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10 Sexist Remarks By Indian Politicians
The president's son Abhijit Mukherjee is only following in the footsteps of many illustrious and honourable names
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Congress MP and president’s son Abhijit Mukherjee on the recent Delhi protests: "dented-painted women protesters in Delhi went to discotheques and then turned up at India Gate to express outrage.’’ 

Congress MP Sanjay Nirupam to BJP MP Smriti Irani: It's only four days of your entry into politics and you have become a political analyst. Aap toh TV pe thumke lagati thi, aaj chunavi vishleshak ban gayi (you were shaking your hips on Tv, and now you have become a psephologist).’’

Narendra Modi during an election rally in Himachal Pradesh made this remark about Sunanda Pushkar wife of Congress' Shashi Tharoor’: “Wah kya girlfriend hai. “Have you ever seen a Rs 50-crore girlfriend?”

Mulayam Singh Yadav addressing a public rally in Barabanki, `“Only women from the affluent classes can get ahead in life, but remember you rural women will never get a chance because you are not that attractive.’’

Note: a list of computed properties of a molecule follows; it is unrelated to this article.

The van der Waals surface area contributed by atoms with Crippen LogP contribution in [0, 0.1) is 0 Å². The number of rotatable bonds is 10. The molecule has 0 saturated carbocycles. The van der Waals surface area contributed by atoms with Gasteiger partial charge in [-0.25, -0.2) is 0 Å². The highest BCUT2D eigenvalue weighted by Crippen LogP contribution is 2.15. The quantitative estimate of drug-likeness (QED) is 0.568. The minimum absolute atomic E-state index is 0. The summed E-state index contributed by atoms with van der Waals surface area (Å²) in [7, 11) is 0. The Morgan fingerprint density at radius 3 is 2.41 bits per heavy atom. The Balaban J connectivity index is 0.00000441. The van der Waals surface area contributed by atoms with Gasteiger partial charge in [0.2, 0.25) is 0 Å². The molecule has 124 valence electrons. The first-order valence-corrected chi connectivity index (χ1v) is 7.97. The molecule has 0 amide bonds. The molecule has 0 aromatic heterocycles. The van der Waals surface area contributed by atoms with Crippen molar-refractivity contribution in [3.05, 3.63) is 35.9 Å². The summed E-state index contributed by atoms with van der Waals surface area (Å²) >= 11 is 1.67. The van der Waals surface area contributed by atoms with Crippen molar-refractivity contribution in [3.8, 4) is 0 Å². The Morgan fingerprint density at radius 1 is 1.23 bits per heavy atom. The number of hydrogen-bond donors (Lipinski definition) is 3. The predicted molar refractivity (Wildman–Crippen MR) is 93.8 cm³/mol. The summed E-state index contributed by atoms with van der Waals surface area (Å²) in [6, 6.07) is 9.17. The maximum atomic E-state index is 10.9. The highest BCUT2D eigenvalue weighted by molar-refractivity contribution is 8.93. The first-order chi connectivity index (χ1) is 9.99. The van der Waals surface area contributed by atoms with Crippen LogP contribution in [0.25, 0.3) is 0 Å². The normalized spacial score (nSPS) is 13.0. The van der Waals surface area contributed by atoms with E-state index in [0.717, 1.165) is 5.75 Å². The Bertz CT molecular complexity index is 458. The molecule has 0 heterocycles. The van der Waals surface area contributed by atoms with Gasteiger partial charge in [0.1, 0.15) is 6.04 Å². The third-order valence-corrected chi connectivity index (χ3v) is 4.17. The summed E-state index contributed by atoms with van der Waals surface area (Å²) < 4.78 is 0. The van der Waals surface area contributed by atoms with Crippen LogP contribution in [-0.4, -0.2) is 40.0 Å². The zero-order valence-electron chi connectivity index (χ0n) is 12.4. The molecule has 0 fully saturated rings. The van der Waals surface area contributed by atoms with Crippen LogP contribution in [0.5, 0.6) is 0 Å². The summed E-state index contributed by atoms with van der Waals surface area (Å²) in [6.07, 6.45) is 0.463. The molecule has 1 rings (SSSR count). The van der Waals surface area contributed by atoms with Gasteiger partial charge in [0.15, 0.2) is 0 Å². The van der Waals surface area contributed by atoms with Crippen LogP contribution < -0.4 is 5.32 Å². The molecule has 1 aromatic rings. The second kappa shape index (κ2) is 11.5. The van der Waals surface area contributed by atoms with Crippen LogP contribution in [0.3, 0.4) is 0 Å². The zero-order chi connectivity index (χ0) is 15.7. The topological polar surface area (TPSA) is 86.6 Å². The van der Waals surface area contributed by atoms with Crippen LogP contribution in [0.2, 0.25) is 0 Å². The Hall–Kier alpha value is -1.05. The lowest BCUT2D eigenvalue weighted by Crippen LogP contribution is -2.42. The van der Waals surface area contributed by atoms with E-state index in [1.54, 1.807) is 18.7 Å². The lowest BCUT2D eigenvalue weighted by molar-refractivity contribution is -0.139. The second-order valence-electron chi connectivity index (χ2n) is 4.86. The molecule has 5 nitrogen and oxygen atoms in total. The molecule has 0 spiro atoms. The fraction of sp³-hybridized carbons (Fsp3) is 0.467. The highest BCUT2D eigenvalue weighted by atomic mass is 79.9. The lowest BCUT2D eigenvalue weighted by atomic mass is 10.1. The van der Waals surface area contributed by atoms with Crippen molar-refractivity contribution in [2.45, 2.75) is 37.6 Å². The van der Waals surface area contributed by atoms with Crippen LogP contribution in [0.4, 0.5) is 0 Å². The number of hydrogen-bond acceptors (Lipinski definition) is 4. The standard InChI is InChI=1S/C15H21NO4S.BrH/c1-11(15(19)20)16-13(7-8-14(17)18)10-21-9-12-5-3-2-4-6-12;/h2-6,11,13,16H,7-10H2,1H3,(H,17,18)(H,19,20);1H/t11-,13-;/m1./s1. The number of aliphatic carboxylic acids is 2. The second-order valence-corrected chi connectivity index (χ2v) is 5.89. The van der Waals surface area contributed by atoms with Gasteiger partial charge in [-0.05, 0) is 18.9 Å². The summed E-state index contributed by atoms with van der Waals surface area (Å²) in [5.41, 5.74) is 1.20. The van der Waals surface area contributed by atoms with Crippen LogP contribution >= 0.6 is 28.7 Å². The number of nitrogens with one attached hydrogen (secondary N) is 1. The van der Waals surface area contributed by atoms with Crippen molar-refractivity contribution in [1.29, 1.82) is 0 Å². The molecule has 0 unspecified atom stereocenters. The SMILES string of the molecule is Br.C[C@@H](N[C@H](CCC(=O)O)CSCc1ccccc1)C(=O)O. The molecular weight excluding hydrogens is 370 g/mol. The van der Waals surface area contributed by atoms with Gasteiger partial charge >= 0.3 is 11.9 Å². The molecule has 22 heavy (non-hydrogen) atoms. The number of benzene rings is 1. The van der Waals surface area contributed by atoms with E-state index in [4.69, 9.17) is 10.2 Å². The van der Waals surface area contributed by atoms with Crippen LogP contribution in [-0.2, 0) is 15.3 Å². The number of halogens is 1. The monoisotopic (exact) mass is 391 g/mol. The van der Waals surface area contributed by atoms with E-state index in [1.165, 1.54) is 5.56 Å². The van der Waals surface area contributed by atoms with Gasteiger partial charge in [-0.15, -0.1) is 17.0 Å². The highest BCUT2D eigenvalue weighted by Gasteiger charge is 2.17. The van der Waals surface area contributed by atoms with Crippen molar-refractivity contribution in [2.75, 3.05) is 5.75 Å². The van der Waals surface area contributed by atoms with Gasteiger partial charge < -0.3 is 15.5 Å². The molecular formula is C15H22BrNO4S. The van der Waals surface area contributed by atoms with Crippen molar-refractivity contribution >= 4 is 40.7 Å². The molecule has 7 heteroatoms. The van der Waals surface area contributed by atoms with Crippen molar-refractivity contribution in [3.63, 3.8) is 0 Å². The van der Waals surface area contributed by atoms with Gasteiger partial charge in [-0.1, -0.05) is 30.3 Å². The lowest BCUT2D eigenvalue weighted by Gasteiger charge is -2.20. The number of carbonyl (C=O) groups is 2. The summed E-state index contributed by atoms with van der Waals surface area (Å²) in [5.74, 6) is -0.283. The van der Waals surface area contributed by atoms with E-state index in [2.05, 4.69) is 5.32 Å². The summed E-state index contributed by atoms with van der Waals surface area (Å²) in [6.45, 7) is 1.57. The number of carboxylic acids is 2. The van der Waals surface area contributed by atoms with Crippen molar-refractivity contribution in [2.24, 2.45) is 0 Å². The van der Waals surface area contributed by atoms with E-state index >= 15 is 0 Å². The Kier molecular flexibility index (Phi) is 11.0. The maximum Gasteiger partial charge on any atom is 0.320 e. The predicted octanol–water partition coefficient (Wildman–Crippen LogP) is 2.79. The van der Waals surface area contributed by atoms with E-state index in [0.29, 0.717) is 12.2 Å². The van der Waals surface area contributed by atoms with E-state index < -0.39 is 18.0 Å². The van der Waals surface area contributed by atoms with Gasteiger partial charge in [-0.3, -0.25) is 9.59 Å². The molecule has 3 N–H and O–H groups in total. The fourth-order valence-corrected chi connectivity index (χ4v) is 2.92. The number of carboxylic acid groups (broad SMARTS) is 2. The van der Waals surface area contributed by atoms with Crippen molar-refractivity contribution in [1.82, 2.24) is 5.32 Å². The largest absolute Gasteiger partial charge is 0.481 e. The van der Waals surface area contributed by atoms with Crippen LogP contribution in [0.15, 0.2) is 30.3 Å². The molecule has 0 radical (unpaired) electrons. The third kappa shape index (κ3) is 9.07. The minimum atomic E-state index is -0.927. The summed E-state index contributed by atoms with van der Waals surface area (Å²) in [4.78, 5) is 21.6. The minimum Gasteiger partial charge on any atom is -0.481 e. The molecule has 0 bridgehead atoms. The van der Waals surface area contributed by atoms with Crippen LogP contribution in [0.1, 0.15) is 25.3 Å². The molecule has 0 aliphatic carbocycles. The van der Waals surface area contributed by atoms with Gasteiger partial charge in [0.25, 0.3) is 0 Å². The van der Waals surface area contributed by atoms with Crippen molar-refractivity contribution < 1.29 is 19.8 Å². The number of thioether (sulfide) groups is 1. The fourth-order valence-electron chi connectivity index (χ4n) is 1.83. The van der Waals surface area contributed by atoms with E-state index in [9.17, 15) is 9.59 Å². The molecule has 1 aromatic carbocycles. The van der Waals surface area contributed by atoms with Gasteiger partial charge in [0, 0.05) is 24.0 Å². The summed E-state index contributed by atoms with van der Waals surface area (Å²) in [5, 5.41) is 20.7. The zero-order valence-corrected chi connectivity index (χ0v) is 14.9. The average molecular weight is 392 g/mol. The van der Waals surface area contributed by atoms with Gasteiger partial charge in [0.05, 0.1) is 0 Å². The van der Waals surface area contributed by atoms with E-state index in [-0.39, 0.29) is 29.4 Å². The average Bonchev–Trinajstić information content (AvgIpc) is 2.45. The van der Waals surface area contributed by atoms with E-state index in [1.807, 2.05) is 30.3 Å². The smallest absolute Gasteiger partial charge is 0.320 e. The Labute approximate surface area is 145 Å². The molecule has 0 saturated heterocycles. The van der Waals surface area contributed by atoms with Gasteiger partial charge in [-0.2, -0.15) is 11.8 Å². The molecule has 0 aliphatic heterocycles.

Muqtar Abbas Naqvi, BJP leader soon after the 26/11 attacks, "Some women wearing lipstick and powder have taken to the streets in Mumbai and are abusing politicians democracy. This is what terrorists are doing in Kashmir.’’

Congress leader Digvijay Singh had tweeted that Arvind Kejriwal is like Rakhi Sawant. They both try and expose but with no substance. 

Raj Thackeray on Jaya Bachchan after she asked Maharashtrians to excuse her for speaking in Hindi "Guddi buddhi zhali pan akal aali nahi." (Guddi has grown old but has not attained wisdom with age).

Sriprakash Jaiswal: union coal minister after India's win over Pakistan in T20 championship, "“As time passes, the joy of the victory fades, just like a wife becomes old and loses her charm.

Sushil Kumar Shinde: During a debate on ethnic violence in Assam in the Rajya Sabha, told SP MP, Jaya Bachchan, "Listen carefully sister, this is a serious matter. This is not a filmy subject."

JDU leader Sharad Yadav opposing the Women’s Bill, said that the bill would only benefit the well-off in the cities, describing well-off women as, ‘‘par kati auratein’ (women with short hair)

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